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1 - Gender Inequality in Developmental Psychology

Sat, March 23, 12:45 to 2:15pm, Baltimore Convention Center, Level 3, Room 323

Session Type: Paper Symposium

Integrative Statement

Despite its incredible success at attracting women at the undergraduate and doctoral levels, the number of female psychologists in academia drops from over 70% at the doctoral level to about 35% at the full professor level. Why?

This symposium presents data that explores the gender gap in psychology in general, and developmental psychology in particular, using a range of novel and state-of-the-art methods to propose several hypotheses for the mechanisms behind this gap.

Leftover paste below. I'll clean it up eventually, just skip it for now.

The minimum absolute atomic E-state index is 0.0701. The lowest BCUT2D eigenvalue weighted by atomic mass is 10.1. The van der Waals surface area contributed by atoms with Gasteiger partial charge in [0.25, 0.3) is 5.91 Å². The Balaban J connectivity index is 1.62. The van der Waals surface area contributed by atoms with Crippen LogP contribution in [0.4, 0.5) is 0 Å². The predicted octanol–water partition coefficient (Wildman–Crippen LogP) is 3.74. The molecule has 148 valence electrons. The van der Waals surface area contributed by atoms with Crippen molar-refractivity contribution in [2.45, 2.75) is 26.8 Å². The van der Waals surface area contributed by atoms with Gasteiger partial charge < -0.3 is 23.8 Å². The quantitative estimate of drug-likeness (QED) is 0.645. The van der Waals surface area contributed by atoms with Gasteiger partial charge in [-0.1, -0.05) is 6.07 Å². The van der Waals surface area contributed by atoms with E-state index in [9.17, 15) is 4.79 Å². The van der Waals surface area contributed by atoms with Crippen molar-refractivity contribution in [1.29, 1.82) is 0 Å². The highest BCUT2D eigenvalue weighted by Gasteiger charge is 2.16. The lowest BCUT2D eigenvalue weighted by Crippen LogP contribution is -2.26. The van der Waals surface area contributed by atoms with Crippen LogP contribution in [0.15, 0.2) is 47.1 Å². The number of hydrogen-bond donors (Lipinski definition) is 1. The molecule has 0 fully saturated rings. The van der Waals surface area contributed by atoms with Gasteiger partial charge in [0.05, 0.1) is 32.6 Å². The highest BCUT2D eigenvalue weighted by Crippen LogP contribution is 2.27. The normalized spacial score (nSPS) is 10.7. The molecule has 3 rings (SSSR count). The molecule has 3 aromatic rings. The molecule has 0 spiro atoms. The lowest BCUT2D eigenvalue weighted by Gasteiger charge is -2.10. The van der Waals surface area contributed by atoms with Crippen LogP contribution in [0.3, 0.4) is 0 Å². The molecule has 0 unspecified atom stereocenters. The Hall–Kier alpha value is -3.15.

Paper 1 presents an analysis of authorship patterns for men and women from publications in 130 peer-reviewed psychology journals, including 14 in developmental psychology, from 2003 to the present, finding evidence of a publication gender gap: across all subfields, and even when controlling for a host of possible explanatory factors, female psychologists are less published and less cited than male psychologists. Paper 2 uses ORCID data to model the factors predicting who departs from particular academic fields, demonstrating that women tend to leave fields that have high expectations of innate brilliance. Paper 3 shows that across the sciences, and including in developmental psychology, men over-represent women in assessments of merit, such as who receives awards and invitations to speak at colloquia. All three papers discuss a variety of possible mechanisms explaining these patterns. Finally, an expert on gender stereotypes in STEM fields will act as a discussant, integrating these three papers and discussing future directions for gender equality in academia.

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